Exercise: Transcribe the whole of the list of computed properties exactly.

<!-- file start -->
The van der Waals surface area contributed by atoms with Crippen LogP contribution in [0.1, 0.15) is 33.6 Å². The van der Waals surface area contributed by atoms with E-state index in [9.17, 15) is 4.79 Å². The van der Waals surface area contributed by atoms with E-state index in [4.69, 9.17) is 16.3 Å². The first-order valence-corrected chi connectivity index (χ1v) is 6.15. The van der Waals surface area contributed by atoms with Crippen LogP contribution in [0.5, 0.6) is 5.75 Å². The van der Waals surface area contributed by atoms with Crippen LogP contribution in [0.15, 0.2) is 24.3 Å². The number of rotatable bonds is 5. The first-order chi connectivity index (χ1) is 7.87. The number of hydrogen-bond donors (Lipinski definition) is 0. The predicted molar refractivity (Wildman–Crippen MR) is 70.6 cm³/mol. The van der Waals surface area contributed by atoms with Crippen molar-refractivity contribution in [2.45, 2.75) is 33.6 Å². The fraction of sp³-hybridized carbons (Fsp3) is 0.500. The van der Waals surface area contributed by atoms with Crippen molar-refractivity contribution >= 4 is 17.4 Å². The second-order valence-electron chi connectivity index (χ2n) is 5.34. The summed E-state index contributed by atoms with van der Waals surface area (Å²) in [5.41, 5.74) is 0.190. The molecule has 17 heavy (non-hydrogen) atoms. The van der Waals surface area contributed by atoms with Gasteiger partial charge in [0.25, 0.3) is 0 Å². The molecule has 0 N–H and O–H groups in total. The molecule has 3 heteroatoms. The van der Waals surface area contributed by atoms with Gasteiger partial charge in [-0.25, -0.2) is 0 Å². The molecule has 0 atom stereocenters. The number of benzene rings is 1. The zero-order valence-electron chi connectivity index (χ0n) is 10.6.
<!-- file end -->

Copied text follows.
The van der Waals surface area contributed by atoms with Crippen LogP contribution in [0.1, 0.15) is 33.6 Å². The van der Waals surface area contributed by atoms with E-state index in [9.17, 15) is 4.79 Å². The van der Waals surface area contributed by atoms with E-state index in [4.69, 9.17) is 16.3 Å². The first-order valence-corrected chi connectivity index (χ1v) is 6.15. The van der Waals surface area contributed by atoms with Crippen LogP contribution in [0.5, 0.6) is 5.75 Å². The van der Waals surface area contributed by atoms with Crippen LogP contribution in [0.15, 0.2) is 24.3 Å². The number of rotatable bonds is 5. The first-order chi connectivity index (χ1) is 7.87. The number of hydrogen-bond donors (Lipinski definition) is 0. The predicted molar refractivity (Wildman–Crippen MR) is 70.6 cm³/mol. The van der Waals surface area contributed by atoms with Crippen molar-refractivity contribution in [2.45, 2.75) is 33.6 Å². The fraction of sp³-hybridized carbons (Fsp3) is 0.500. The van der Waals surface area contributed by atoms with Crippen molar-refractivity contribution >= 4 is 17.4 Å². The second-order valence-electron chi connectivity index (χ2n) is 5.34. The summed E-state index contributed by atoms with van der Waals surface area (Å²) in [5.41, 5.74) is 0.190. The molecule has 17 heavy (non-hydrogen) atoms. The van der Waals surface area contributed by atoms with Gasteiger partial charge in [0.25, 0.3) is 0 Å². The molecule has 0 N–H and O–H groups in total. The molecule has 3 heteroatoms. The van der Waals surface area contributed by atoms with Gasteiger partial charge in [-0.25, -0.2) is 0 Å². The molecule has 0 atom stereocenters. The number of benzene rings is 1. The zero-order valence-electron chi connectivity index (χ0n) is 10.6.